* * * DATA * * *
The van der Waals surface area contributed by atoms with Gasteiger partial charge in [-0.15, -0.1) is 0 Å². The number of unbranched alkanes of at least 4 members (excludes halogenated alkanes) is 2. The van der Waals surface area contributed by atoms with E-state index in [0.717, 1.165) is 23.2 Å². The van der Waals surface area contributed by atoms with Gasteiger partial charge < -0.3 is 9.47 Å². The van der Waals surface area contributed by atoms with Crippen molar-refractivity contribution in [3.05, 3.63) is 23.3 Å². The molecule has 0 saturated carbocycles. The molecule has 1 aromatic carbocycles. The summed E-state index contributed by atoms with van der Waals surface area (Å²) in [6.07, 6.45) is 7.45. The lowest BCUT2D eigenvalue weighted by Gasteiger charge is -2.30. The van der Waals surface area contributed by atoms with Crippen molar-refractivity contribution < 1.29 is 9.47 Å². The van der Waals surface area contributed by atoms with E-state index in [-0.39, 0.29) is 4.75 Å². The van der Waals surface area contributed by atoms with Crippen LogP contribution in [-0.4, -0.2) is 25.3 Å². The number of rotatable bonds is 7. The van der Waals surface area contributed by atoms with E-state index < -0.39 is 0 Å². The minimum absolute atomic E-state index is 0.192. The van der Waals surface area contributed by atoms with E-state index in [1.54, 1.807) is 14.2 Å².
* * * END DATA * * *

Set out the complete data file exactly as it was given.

The van der Waals surface area contributed by atoms with Gasteiger partial charge in [-0.15, -0.1) is 0 Å². The number of unbranched alkanes of at least 4 members (excludes halogenated alkanes) is 2. The van der Waals surface area contributed by atoms with E-state index in [0.717, 1.165) is 23.2 Å². The van der Waals surface area contributed by atoms with Gasteiger partial charge < -0.3 is 9.47 Å². The van der Waals surface area contributed by atoms with Crippen molar-refractivity contribution in [3.05, 3.63) is 23.3 Å². The molecule has 0 saturated carbocycles. The molecule has 1 aromatic carbocycles. The summed E-state index contributed by atoms with van der Waals surface area (Å²) in [6.07, 6.45) is 7.45. The lowest BCUT2D eigenvalue weighted by Gasteiger charge is -2.30. The van der Waals surface area contributed by atoms with Crippen molar-refractivity contribution < 1.29 is 9.47 Å². The van der Waals surface area contributed by atoms with E-state index in [-0.39, 0.29) is 4.75 Å². The van der Waals surface area contributed by atoms with Crippen LogP contribution in [-0.4, -0.2) is 25.3 Å². The number of rotatable bonds is 7. The van der Waals surface area contributed by atoms with E-state index < -0.39 is 0 Å². The minimum absolute atomic E-state index is 0.192. The van der Waals surface area contributed by atoms with E-state index in [1.54, 1.807) is 14.2 Å².